Mozilla Web author FAQ
    http://www.mozilla.org/docs/web-developer/faq.html

    Why we won't help you
    http://diveintomark.org/archives/2003/05/05/why_we_wont_help_you


    2-
    Some of your CSS declarations imply a font-size of 10px. Now, that's
    very small for people (over 40 years old) who may have set a minimum
    font-size of over 12px for webpages in Firefox. Have you checked your
    layout with such minimum setting?

    3-
    You have many errors in your css declarations: here's a few:

    Invalid number : float center is not a float value : center
    # Line: 96 Context : #rightcontent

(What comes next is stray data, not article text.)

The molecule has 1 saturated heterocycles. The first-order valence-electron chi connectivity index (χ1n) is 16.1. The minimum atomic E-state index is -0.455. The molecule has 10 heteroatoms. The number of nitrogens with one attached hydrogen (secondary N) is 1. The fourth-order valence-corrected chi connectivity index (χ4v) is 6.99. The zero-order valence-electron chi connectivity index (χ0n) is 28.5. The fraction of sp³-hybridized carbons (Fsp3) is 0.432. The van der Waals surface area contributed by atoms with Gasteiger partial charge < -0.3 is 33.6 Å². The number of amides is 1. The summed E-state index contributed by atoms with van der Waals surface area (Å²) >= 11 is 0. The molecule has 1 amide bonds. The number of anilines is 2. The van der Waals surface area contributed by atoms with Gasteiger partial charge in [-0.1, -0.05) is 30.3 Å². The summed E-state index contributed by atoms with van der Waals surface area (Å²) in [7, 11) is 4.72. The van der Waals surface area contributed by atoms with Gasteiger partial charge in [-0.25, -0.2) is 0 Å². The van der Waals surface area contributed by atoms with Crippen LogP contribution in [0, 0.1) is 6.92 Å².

Invalid number : margin only 0 can be a length. You must put an unit
    after your number : 10 10 10 10
    # Line: 100 Context : #rightcontent

    Invalid number : padding only 0 can be a length. You must put an unit
    after your number : 10 10 10 0


    4-
    You have all kinds of CSS, javascript and a deep and wide DOM tree: this
    is exactly the type of code that requires strict validation, combining
    and compressing declarations and reduction of DOM tree.

    5-
    Font-size should never be defined with px. This is well known:

    W3C Quality Assurance tip for webmaster:
    Care With Font Size: Forget <font>, use CSS
    "Do not specify the font-size in pt, or other absolute length units for
    screen stylesheets. They render inconsistently across platforms and
    can't be resized by the User Agent (e.g browser).
    Use relative length units such as percent or (better) em"
    http://www.w3.org/QA/Tips/font-size#css

    Followup-to set: alt.html

    GĂ©rard
    --
    remove blah to email me
    =?ISO-8859-1?Q?G=E9rard_Talbot?=, Oct 28, 2006
    #12